Featuring LeWitt, “Off the Grid” opens with selections from Detroit-born photographer Harry Callahan and Gee’s Bend quilter Agatha Bennett. References to the southern United States appear throughout the exhibition. One of Callahan’s photographs features Atlanta’s architecture, showing an array of windows. Gee’s Bend’s celebration of quilts is nothing new, but Alabama-based Bennett’s quilt is a reminder of the grid’s presence beyond its most anticipated places.
A 16th century drawing by Baldassare Peruzzi and an example of a chronophotograph by Eadweard Muybridge introduce the ‘Systems’ section. Muybridge is an oft-cited influence on 20th century art, particularly LeWitt. Yet this section only hints at this relationship, calling for a more historical development.
Made of tiny dots of perforated paper, Howardena Pindell’s “Untitled #69” (1974) reads like a miniature carpet in its complexity. Pindell, who had her first major solo show at Spelman College, references circles placed on products in stores during her childhood that indicated white-only products. The stacked dots suggest years of accumulated pain and oppression.
Photographs feature prominently in the next section, “Grids Among Us.” Urban details, such as Walker Evans’ “New York City Sewer Grate” (1929), emphasize the presence of the grid in built environments. The city manifests itself differently in Alabama-born Ronald Lockett’s “Untitled” in the Oklahoma series (ca. 1996). Reacting to the Oklahoma City bombing, Lockett uses scrap materials to create a quilt-influenced assemblage sculpture – a skillful curatorial moment that harkens back to Bennett’s work.
A mid-century style bookcase features in “Untitled 28” by Atlanta photography artist Sheila Pree Bright. From Bright’s Suburbia series (2007), the interior view of a black house was created to complicate stereotypes of African-American domesticity. The library’s neat layout contrasts nicely with the jumbled interior of its neighbour, Tennessean William Eggleston’s “Untitled (Freeza)” photograph. The jam-packed freezer is brimming with 1970s frozen treats such as “Tasty Taters” and beef pie. Bright and Eggleston’s association has many layers, with race and class at the forefront. Aesthetically, the duo foreshadows the next section of the curator, devoted to “Containment and Expansion”.
One of Krauss’ motives in his essay was the grid’s ability to appear unlimited or limited – or, more powerfully, both.
“Spider King Devil House” (1965-66) by Frank Jones continues the visionary thread that began with Murray’s “written” work. Jones shows a drawing of spirit beings contained in a house depicted in a sectional view reminiscent of medieval art. Jones made this work from materials salvaged while imprisoned, and the clearly delineated architecture surrounding his ghostly figures suggests the boundaries of the literally and figuratively delineated grid. Op artist Victor Vasarely and minimalist Frank Stella use color theory and geometric form to create two-dimensional works that seem to wobble and expand off the page.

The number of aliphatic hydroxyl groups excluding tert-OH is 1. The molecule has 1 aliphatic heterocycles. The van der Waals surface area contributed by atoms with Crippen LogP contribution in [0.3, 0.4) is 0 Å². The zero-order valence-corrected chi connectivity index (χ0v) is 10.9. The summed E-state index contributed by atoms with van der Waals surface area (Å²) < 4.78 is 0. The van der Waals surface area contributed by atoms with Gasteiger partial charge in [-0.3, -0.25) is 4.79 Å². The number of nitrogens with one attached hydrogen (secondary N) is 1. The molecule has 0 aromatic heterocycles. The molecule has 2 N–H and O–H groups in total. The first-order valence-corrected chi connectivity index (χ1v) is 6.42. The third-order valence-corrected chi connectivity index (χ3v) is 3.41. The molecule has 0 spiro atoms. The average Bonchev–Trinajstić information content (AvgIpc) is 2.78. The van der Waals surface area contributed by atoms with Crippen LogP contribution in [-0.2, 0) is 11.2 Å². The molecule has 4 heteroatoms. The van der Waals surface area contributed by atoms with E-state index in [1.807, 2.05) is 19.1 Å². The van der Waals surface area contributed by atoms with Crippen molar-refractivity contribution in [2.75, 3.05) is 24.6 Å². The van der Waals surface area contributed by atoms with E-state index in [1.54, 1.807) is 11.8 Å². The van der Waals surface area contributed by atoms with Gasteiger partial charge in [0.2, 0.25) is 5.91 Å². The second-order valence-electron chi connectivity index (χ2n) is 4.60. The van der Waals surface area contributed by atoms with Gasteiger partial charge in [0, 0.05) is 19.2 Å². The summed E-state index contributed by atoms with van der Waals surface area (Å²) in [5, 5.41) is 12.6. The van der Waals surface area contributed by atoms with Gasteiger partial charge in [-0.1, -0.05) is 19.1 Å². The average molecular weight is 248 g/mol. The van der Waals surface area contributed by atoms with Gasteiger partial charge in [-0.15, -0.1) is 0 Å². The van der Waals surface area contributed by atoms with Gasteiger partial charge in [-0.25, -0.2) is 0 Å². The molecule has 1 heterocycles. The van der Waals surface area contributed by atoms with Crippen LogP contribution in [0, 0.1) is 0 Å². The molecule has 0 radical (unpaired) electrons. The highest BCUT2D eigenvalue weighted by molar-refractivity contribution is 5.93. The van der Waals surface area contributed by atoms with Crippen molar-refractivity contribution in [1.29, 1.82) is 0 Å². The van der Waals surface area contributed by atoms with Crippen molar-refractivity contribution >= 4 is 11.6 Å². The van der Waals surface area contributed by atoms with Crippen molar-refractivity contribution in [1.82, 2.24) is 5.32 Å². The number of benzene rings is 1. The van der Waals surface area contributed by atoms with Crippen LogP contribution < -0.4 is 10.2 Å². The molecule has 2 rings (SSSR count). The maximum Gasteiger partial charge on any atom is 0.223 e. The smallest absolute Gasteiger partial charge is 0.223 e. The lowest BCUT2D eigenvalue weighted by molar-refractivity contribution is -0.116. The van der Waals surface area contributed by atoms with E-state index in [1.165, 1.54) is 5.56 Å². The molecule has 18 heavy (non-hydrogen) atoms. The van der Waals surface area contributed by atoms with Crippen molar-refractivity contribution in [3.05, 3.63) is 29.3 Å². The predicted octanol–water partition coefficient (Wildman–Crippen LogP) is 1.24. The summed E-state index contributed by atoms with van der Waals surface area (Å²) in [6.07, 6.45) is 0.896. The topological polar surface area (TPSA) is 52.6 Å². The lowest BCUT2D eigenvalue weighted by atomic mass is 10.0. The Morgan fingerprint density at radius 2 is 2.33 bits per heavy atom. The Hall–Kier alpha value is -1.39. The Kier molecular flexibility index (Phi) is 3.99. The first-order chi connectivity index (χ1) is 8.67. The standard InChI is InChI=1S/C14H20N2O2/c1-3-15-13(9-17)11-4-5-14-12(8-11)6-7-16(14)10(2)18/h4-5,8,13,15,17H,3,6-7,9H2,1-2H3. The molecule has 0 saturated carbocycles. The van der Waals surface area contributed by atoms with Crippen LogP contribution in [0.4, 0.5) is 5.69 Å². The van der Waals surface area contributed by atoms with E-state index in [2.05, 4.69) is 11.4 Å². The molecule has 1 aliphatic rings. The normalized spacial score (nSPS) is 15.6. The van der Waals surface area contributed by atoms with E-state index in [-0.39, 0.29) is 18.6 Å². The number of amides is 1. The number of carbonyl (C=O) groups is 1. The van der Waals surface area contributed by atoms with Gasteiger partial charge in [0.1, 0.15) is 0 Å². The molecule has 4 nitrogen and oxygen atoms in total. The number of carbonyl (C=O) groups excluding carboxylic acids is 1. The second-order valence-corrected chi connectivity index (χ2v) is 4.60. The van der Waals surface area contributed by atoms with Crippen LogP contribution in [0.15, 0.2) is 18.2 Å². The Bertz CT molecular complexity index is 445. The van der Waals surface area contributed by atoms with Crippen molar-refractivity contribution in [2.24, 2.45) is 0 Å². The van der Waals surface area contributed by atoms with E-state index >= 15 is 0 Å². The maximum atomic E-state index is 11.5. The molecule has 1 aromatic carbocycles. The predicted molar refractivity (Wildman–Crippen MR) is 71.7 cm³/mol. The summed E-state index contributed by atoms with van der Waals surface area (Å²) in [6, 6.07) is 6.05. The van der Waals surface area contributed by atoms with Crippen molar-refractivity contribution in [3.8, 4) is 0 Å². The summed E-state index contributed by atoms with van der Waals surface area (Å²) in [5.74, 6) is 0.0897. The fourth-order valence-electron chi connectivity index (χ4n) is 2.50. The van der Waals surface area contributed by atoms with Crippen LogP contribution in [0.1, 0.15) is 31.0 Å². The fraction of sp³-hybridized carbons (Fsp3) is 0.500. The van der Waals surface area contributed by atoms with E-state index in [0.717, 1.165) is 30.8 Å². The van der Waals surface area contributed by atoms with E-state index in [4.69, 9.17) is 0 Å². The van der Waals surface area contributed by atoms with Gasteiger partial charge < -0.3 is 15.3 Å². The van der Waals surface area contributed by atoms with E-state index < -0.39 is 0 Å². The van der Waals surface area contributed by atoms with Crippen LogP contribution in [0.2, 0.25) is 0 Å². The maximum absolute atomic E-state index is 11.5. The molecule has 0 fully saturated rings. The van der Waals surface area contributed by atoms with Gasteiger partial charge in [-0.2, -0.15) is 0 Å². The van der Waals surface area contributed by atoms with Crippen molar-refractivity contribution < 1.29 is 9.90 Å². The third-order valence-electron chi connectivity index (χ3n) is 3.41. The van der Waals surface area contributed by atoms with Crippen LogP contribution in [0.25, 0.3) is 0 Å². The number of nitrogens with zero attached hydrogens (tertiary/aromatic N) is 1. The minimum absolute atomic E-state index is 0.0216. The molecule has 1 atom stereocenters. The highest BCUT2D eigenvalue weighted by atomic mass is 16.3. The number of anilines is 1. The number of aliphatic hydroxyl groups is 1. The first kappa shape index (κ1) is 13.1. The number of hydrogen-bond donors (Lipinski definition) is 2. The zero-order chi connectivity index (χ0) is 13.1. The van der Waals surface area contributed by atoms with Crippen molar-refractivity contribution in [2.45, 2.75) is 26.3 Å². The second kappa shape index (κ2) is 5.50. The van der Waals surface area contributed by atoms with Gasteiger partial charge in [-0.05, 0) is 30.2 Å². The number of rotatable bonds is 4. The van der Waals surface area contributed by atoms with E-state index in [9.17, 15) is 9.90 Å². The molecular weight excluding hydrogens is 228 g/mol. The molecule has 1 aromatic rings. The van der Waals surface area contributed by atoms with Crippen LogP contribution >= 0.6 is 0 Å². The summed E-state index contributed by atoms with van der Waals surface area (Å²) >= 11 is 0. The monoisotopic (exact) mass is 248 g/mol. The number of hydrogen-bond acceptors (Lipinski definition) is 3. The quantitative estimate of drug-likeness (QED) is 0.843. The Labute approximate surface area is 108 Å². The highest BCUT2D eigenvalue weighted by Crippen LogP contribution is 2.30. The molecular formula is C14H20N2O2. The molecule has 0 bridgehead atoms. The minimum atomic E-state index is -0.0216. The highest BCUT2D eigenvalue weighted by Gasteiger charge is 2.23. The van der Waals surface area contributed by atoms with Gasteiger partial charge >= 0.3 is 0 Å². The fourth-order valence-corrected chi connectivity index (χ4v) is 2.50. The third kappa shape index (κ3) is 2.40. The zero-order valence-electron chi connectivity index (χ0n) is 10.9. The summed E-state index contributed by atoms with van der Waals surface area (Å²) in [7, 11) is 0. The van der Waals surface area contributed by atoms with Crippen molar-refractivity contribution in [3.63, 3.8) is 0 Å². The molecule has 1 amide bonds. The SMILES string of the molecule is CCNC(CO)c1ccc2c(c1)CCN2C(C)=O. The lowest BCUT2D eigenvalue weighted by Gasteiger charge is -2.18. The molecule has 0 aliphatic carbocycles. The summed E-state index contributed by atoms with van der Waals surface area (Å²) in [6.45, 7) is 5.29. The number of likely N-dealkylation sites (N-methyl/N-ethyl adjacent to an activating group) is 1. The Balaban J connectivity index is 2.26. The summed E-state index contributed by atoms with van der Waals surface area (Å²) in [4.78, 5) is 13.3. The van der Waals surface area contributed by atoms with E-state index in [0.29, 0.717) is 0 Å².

The conclusion of “Off the Grid” is “Sum of Its Parts”. Devoted to art that forms physical grids, it includes two works by Romare Bearden that provide insight into his planning and production for a mural now demolished dedicated to the Reverend Martin Luther King Jr. for the Kutz Building in Atlanta.
Among the most recent works, “Lightbox Armchair” (2014-2015) by Benjamin Rollins Caldwell brings together many common threads: the southern designer uses slides showing works from the High’s decorative arts collection. It is a self-referential movement that reminds the viewer that this is an internal exhibition showcasing the many ways a museum’s collection can be configured.
The curators’ thematic approach highlights cross-cultural connections, giving needed attention to women, artists of color, and art from the American South.
Returning to the influences of the exhibition, including Krauss’ essay, this exhibition serves as a reminder that the contributions of his generation can be thoughtfully incorporated into a better art history.
VISUAL ARTS JOURNAL
Until September 4. $16.50, ages 6 and up; 5 and under free. High Museum of Art, 1280 Peachtree St. NE, Atlanta. 404-733-4444, high.org.
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ArtsATL (www.artsatl.org), is a non-profit organization that plays a vital role in educating and informing the public about the arts and culture of the metro Atlanta area. Founded in 2009, ArtsATL’s goal is to help build a sustainable arts community contributing to the economic and cultural health of the city.
If you have any questions about this or other partnerships, please contact Senior Director of Partnerships Nicole Williams at [email protected].